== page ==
Image via flickr by tristanloper
Hobo spiders are one of the most unique types of spiders and can be distinguished by their unusual webs. While many spiders pose little to no threat to people, hobo spiders can be more complicated. Get the answers you need with this handy Bulwark guide for these unconventional arachnids. You’ll also learn how to get rid of hobo spiders if they’ve taken over parts of your home.
The term hobo spider refers to a genus called Eratigena agrestis, also referred to as funnel-web spiders or house spiders. Instead of creating a flat, kite-like web, a hobo spider creates a funnel of thick webbing that is wide at one end and narrow at the other. They are hunters with a varied diet, eating any invertebrate that touches their web, from flying insects to other arachnids.
Unlike most spiderweb silk, the hobo spider’s thread is not sticky. The hobo spider waits at the narrow end until prey mistakenly lands in the webbing. The web is spun in an oval shape with strands that stick out to trip any walking insects that start to explore the funnel.
Since hobo spider’s webbing is not sticky and having poor eyesight, the spider reacts immediately after feeling something disturb its web by pouncing and biting to subdue the potential meal. Hobo spiders can be very startling, as they rush out and bites the person who unintentionally bumps their web.
As far as size, hobo spiders reach about a half-inch in length with a 1.5-inch leg span. Different species will have a unique appearance, but many seen in North America have grayish-brown bodies with dark stripes that zig-zag across the abdomen. Most species have hairy bodies and prickly legs, as opposed to widow spiders with smooth, glossy exteriors.
Although they’re more common in Asia and Europe, hobo spiders are still found in North America. For most species, hobo spiders prefer fields or other outdoor places with consistent shelter and shade. They won’t usually take over human homes, because of competing spiders, which they try to avoid. In the absence of these competitors, however, hobo spiders may start to enter your home and populate in less-trafficked places, such as attics and garages.
Because of the funnel shapes of their webs, they will take advantage of any relatively constricted space, such as the open end of a pipe or the space between two objects on a shelf. Although they’re well-distributed, with species in most parts of the world, hobo spiders are particularly common in the Pacific Northwest, and they are the most common spider to bite humans in that region.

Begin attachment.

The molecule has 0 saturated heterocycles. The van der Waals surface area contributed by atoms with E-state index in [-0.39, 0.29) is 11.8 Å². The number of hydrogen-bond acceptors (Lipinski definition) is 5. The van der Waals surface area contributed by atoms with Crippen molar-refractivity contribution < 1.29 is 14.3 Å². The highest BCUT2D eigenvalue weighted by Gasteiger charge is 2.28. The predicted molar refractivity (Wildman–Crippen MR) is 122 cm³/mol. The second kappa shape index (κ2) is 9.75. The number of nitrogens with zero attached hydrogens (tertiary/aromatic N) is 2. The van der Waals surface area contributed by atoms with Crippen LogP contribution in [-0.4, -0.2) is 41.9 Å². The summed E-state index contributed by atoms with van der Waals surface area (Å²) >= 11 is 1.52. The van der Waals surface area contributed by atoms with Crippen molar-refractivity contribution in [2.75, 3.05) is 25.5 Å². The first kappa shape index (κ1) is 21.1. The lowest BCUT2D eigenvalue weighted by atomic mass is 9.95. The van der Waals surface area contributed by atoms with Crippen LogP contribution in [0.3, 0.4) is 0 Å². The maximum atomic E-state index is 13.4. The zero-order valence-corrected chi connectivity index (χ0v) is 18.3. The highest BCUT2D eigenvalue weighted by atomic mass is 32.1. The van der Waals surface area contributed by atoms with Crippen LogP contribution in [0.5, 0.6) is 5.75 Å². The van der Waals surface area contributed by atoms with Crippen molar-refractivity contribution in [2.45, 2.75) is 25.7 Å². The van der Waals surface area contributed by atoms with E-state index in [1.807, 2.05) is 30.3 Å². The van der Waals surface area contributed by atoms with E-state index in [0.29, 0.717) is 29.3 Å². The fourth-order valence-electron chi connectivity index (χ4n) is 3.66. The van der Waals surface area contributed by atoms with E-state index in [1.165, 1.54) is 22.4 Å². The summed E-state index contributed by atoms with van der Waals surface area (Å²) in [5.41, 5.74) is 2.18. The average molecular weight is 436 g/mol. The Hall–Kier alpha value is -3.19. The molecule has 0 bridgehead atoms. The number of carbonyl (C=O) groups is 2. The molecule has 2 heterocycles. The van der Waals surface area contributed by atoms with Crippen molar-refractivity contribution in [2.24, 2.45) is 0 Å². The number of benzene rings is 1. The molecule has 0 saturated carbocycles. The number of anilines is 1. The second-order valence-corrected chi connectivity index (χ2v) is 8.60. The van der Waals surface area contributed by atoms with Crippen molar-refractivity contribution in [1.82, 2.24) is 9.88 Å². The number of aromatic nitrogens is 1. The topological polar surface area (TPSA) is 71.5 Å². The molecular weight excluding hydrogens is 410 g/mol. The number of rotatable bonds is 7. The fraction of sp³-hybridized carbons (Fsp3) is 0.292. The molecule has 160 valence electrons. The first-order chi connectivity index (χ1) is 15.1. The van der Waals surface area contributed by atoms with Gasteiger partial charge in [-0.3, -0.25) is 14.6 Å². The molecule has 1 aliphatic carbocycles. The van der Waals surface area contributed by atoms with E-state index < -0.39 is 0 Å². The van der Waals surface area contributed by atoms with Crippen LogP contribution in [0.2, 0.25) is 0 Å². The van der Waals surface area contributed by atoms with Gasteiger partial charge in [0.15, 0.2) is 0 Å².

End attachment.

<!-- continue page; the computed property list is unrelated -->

Unlike the majority of spider species, hobo spiders are notoriously aggressive, biting humans with little provocation. Their venom may be irritating or cause swelling, but the myth that hobo spider venom is dangerous to humans has been largely disproved. While their bite may not be extreme, it could still be problematic for very young, elderly or those with compromised immune systems. For the most part, however, hobo spiders are undesirable, solely for their tendency to bite and roam through your house.
Male hobo spiders will usually enter a human home around the late summer or fall in search of females. Around that time of year, you are most likely to see them, and they are unfortunately very impulsive when it comes to biting. Avoid a freely-roaming arachnid if it looks at all like a hobo spider. Beware of places where they tend to build their webs, too, such as in crawlspaces or other areas that are low to the ground.
Hobo spiders need a tight and shaded spot to build their web funnels, so removing clutter and keeping darker places organized will discourage them from nesting. Adding more bright lights or sun exposure to such areas could help as well. Hobo spiders are not skilled at climbing and will usually enter homes through lower places, such as a crack in the foundation. Sealing up and removing lower potential entrances will help prevent hobo spiders from coming back.
For those dealing with a serious hobo spider problem, professional pest control may be necessary. The team at Bulwark has experience handling troublesome pests of all kinds and can find a solution that fits with your home situation and needs.
Unlike with other pests, where the male and female meet by chance, the female hobo spider usually stays in her web. A male must exit his web and search for a female’s web to mate. The male must carefully tap and strum at the entrance of the female’s web in a specific pattern, and if his signals are unclear, the female will interpret the vibrations as prey and kill the male. If the female recognizes and accepts the male, however, then he approaches her slowly. After mating, the male leaves to find other females.
A female hobo spider can produce up to four egg cases, with each holding between 50 and 100 eggs. Females live much longer, about two years, compared to a few months for a male.
Although hobo spiders are very defensive and will bite anything they suspect to be a threat, it’s important to remember that their eyesight is very poor. In some cases, a person mistakenly disturbing a place where a hobo spider was resting could cause it to rush out of that area and then indirectly come into contact with the person, biting on impulse before fleeing. It’s easy to see why hobo spiders have a reputation for charging and attacking people, but their behavior is partly misinterpreted.
While having a few hobo spiders around may be normal and helps control other pest populations in your home, you must not let them get out of control. Contact Bulwark or fill out our easy home assessment form to describe your pest issue and get started.